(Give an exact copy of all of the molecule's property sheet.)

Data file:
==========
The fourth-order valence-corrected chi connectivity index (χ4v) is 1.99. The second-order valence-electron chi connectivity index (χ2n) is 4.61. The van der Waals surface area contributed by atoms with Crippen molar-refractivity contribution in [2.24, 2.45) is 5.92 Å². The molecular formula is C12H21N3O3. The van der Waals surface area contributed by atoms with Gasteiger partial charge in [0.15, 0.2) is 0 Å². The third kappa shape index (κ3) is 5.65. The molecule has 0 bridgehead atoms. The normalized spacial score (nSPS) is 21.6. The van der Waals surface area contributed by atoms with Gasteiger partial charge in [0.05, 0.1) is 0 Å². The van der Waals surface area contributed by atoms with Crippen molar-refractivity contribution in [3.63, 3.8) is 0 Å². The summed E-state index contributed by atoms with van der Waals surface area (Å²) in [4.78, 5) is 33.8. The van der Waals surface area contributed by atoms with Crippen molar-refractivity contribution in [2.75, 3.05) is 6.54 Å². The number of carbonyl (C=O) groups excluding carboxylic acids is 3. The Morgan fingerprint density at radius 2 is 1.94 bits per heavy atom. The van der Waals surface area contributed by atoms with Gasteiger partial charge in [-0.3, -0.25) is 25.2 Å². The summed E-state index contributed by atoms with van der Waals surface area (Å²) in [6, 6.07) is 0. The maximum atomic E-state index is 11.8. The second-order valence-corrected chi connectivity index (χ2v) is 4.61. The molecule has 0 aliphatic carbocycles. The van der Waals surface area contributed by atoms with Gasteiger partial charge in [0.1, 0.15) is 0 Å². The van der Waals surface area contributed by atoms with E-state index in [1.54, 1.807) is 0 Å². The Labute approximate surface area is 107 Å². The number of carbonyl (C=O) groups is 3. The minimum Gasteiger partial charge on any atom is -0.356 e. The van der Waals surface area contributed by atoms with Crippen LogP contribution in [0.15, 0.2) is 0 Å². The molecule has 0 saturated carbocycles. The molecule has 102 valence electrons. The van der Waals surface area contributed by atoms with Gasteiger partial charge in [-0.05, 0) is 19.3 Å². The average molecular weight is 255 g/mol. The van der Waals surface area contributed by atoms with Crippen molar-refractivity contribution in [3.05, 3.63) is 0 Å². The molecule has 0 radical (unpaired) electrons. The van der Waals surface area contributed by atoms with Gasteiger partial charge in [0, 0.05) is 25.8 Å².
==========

The fourth-order valence-corrected chi connectivity index (χ4v) is 1.99. The second-order valence-electron chi connectivity index (χ2n) is 4.61. The van der Waals surface area contributed by atoms with Crippen molar-refractivity contribution in [2.24, 2.45) is 5.92 Å². The molecular formula is C12H21N3O3. The van der Waals surface area contributed by atoms with Gasteiger partial charge in [0.15, 0.2) is 0 Å². The third kappa shape index (κ3) is 5.65. The molecule has 0 bridgehead atoms. The normalized spacial score (nSPS) is 21.6. The van der Waals surface area contributed by atoms with Gasteiger partial charge in [0.05, 0.1) is 0 Å². The van der Waals surface area contributed by atoms with Crippen molar-refractivity contribution in [3.63, 3.8) is 0 Å². The summed E-state index contributed by atoms with van der Waals surface area (Å²) in [4.78, 5) is 33.8. The van der Waals surface area contributed by atoms with Crippen molar-refractivity contribution in [2.75, 3.05) is 6.54 Å². The number of carbonyl (C=O) groups excluding carboxylic acids is 3. The Morgan fingerprint density at radius 2 is 1.94 bits per heavy atom. The van der Waals surface area contributed by atoms with Gasteiger partial charge in [-0.3, -0.25) is 25.2 Å². The summed E-state index contributed by atoms with van der Waals surface area (Å²) in [6, 6.07) is 0. The maximum atomic E-state index is 11.8. The second-order valence-corrected chi connectivity index (χ2v) is 4.61. The molecule has 0 aliphatic carbocycles. The van der Waals surface area contributed by atoms with Gasteiger partial charge in [0.1, 0.15) is 0 Å². The van der Waals surface area contributed by atoms with E-state index in [1.54, 1.807) is 0 Å². The Labute approximate surface area is 107 Å². The number of carbonyl (C=O) groups is 3. The minimum Gasteiger partial charge on any atom is -0.356 e. The van der Waals surface area contributed by atoms with Crippen LogP contribution in [0.15, 0.2) is 0 Å². The molecule has 0 saturated carbocycles. The molecule has 102 valence electrons. The van der Waals surface area contributed by atoms with Gasteiger partial charge in [-0.05, 0) is 19.3 Å². The average molecular weight is 255 g/mol. The van der Waals surface area contributed by atoms with Crippen molar-refractivity contribution in [3.05, 3.63) is 0 Å². The molecule has 0 radical (unpaired) electrons. The van der Waals surface area contributed by atoms with Gasteiger partial charge in [0, 0.05) is 25.8 Å².